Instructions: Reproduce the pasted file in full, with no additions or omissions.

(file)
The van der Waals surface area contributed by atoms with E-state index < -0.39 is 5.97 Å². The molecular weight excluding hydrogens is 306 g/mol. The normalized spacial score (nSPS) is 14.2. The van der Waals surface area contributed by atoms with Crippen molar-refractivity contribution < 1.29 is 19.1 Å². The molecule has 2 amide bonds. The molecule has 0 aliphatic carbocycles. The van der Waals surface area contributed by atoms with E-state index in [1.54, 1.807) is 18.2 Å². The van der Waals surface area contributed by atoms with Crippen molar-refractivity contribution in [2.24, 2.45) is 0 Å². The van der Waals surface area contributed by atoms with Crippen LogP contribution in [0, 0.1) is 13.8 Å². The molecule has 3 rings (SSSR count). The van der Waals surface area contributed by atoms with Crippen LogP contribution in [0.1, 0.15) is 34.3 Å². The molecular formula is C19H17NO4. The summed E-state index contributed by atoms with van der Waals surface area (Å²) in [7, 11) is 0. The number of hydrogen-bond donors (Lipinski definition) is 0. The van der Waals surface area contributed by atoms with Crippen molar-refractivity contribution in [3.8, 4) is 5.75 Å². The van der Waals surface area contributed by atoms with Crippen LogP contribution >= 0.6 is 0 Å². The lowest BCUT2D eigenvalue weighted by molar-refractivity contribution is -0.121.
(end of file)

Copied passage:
The van der Waals surface area contributed by atoms with E-state index < -0.39 is 5.97 Å². The molecular weight excluding hydrogens is 306 g/mol. The normalized spacial score (nSPS) is 14.2. The van der Waals surface area contributed by atoms with Crippen molar-refractivity contribution < 1.29 is 19.1 Å². The molecule has 2 amide bonds. The molecule has 0 aliphatic carbocycles. The van der Waals surface area contributed by atoms with E-state index in [1.54, 1.807) is 18.2 Å². The van der Waals surface area contributed by atoms with Crippen molar-refractivity contribution in [2.24, 2.45) is 0 Å². The van der Waals surface area contributed by atoms with Crippen LogP contribution in [0, 0.1) is 13.8 Å². The molecule has 3 rings (SSSR count). The van der Waals surface area contributed by atoms with Crippen LogP contribution in [0.1, 0.15) is 34.3 Å². The molecular formula is C19H17NO4. The summed E-state index contributed by atoms with van der Waals surface area (Å²) in [7, 11) is 0. The number of hydrogen-bond donors (Lipinski definition) is 0. The van der Waals surface area contributed by atoms with Crippen molar-refractivity contribution in [3.8, 4) is 5.75 Å². The van der Waals surface area contributed by atoms with Crippen LogP contribution >= 0.6 is 0 Å². The lowest BCUT2D eigenvalue weighted by molar-refractivity contribution is -0.121.